Recovering From a Knee Replacement
This article was updated on: 09/15/2018
Knee replacement surgery is getting more and more common, the Agency for Healthcare Research and Quality reported in 2016. The agency estimates that joint replacement surgery (such as knee replacement) will be one of the most common elective surgeries by 2030, with about 11 million Americans having knee or hip replacement surgery.
The knee is the biggest joint in your body, according to the American Academy of Orthopaedic Surgeons (AAOS). There are several ways you might help your knee replacement recovery, discussed below.
Knee replacement recovery may start soon after surgery
After you have knee replacement surgery, your doctor might order a continuous passive motion (CPM) exercise machine for your using during recovery. This machine moves your knee slowly as you’re lying down. It might help your circulation and decrease swelling, according to the AAOS.
How soon can I walk after knee replacement surgery?
It’s likely you’ll be able to walk soon after surgery, according to the AAOS. Some people start exercising the same day they have surgery. Always ask your doctor for guidance about exercise and other surgery-related information.
What kind of knee replacement recovery can I expect?
You can expect to feel some pain at first, notes the American Academy of Orthopaedic Surgeons (AAOS). Your doctor might prescribe pain medication, and might also prescribe medication to reduce the risk of blood clots.
You might need crutches, a cane, or a walker; ask your doctor which is the most appropriate choice for you for knee replacement recovery.
You could feel numb or stiff around the knee replacement incision site.
Please note that you might not be able to drive at first. The AAOS estimates that most people can drive within four to six weeks after surgery. However, when you can resume driving depends on when you can comfortably bend your knee and when your muscle strength and control are good enough for you to drive safely.
It’s possible to hear clicking sounds when you’re bending your knee, but it’s generally no cause for alarm and might diminish over time.
The AAOS reports that 90% of knee replacements last for at least 15 years.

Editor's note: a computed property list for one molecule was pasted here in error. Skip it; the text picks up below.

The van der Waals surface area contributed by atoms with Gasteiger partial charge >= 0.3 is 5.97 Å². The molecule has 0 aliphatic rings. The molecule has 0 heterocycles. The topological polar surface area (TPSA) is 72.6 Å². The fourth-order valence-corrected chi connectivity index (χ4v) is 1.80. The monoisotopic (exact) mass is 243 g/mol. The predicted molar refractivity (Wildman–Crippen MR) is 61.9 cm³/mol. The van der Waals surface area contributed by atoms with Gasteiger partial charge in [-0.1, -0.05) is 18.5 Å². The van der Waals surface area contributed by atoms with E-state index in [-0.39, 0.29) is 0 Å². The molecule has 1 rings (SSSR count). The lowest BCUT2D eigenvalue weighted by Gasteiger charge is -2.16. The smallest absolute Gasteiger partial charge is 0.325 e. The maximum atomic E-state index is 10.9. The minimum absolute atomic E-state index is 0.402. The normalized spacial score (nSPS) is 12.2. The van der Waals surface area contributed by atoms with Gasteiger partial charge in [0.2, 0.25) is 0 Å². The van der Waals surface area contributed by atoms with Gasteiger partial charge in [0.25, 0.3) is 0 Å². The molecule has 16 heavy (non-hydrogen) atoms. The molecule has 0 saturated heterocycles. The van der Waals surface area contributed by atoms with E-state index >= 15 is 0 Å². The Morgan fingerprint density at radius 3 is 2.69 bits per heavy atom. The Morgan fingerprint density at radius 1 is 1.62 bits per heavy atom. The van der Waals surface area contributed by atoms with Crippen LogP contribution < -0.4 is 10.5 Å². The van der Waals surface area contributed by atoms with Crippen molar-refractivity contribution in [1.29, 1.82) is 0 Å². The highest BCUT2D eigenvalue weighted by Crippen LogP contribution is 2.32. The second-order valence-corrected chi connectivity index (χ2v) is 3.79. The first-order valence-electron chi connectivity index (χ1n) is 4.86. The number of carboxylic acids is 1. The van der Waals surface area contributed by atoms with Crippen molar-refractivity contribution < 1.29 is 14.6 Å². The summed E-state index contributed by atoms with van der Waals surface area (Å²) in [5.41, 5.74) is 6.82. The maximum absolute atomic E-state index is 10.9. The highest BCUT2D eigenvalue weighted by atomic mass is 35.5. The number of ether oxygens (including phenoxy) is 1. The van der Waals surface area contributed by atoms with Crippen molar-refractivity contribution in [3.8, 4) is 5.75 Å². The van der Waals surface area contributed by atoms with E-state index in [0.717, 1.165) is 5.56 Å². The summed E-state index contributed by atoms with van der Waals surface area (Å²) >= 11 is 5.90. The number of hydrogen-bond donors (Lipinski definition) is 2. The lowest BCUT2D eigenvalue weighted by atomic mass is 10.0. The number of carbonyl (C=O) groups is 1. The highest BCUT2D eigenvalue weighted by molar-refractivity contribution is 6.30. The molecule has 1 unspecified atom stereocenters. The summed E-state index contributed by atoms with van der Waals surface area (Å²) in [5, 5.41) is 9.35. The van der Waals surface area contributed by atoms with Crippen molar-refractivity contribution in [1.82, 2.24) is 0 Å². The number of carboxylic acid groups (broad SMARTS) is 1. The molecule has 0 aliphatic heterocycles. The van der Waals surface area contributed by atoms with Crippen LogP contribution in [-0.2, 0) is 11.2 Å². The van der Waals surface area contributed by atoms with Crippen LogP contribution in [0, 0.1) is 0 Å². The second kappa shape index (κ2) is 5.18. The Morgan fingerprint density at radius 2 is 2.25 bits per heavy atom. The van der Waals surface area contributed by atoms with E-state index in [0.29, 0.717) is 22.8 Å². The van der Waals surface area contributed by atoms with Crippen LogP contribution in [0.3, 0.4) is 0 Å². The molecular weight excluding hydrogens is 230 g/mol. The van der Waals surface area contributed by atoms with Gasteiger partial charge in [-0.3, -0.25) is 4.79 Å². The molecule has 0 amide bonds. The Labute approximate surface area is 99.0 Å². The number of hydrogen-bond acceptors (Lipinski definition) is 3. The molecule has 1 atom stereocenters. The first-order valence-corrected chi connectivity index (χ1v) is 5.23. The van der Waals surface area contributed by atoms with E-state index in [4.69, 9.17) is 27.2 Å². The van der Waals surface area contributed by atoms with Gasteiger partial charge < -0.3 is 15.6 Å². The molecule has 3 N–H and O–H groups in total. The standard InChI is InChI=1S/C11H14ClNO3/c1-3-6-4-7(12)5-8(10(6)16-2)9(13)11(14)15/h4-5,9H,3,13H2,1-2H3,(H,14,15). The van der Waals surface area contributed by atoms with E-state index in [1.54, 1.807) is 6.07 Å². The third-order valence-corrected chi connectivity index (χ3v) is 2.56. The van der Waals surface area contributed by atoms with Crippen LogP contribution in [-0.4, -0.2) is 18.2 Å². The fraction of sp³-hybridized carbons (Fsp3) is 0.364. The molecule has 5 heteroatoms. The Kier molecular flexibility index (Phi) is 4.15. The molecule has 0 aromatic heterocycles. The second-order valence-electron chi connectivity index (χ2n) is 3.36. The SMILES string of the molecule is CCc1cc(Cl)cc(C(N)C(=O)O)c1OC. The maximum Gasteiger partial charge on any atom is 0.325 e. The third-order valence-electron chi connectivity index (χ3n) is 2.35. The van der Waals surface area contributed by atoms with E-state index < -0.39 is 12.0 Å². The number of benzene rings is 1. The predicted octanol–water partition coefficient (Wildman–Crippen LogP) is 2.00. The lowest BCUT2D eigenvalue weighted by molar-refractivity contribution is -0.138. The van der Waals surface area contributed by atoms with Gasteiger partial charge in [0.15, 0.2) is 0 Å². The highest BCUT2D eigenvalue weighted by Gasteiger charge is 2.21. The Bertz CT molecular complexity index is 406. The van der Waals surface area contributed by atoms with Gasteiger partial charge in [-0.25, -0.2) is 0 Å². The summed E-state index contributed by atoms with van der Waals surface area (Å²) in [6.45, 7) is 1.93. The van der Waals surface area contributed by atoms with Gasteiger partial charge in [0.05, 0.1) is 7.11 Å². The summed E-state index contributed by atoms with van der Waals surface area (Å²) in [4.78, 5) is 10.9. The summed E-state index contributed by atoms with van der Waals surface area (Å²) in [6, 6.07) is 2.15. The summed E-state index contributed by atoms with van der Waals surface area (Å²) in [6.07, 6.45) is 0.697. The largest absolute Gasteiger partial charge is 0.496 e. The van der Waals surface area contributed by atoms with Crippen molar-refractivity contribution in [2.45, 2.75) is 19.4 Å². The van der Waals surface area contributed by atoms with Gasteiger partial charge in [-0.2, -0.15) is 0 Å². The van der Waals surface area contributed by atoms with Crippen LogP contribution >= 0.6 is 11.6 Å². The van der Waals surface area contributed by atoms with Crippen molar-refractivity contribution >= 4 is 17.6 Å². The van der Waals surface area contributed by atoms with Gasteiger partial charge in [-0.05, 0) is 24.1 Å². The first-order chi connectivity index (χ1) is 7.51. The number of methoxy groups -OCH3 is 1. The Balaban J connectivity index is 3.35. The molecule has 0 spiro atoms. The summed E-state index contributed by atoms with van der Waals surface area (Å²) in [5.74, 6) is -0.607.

What can I do to help my recovery from knee replacement surgery?
Light exercise is important – especially during your first few weeks after knee replacement surgery, the AAOS reports. Your doctor might prescribe physical therapy. Generally a gradual approach to exercise may help you recover, the AAOS states. For example, slow walking may be best at first, progressing eventually to stair climbing.
Here are some more of the tips the American Academy of Orthopaedic Surgeons (AAOS) recommends to help your knee replacement recovery. Your doctor should give you instructions; always ask your doctor if you have questions or if any of these tips aren’t on the doctor’s list.
- Keep the incision site dry.
- At first, you may want to avoid climbing stairs.
- Elevating the leg that had surgery may help reduce swelling.
- Rotating your foot and ankle can boost your blood circulation.
- Be especially careful to avoid falling if possible.
- Make sure you clearly understand your doctor’s instructions for knee replacement recovery before you start exercising
- Tell your dentist that you’ve had knee replacement surgery. Ask your doctor if you’ll have to take antibiotics before having dental work.
- See your orthopedic surgeon for a follow-up visit. Ask the surgeon when the follow-up will be. He or she might want you to visit once a year to check your knee replacement.
What can go wrong with knee replacement recovery?
There’s a risk of deep vein thrombosis when you have knee replacement surgery, according to a National Library of Medicine publication.
Deep vein thrombosis is a blood clot in a vein deep inside your body, usually in your leg, the National Institutes of Health states. This type of blood clot can travel elsewhere in your body. If it goes to a lung, it could block an artery, resulting in a pulmonary embolism.
Ask your doctor about how you might reduce the risk of blood clots after a knee replacement. He or she might prescribe a blood-thinning medication, according to the AAOS.
Tell your doctor right away if you have any of these:
- Increasing pain and swelling in your lower leg
- Redness or tenderness above or below the knee.
- Sudden shortness of breath or pain in your chest
- Chest pain and coughing
The AAOS also suggests that you watch for signs of infection. These may include fever, chills, increasing redness or swelling, increasing pain in the knee, or leakage from the incision site. If you have any of these symptoms, call your doctor right away.
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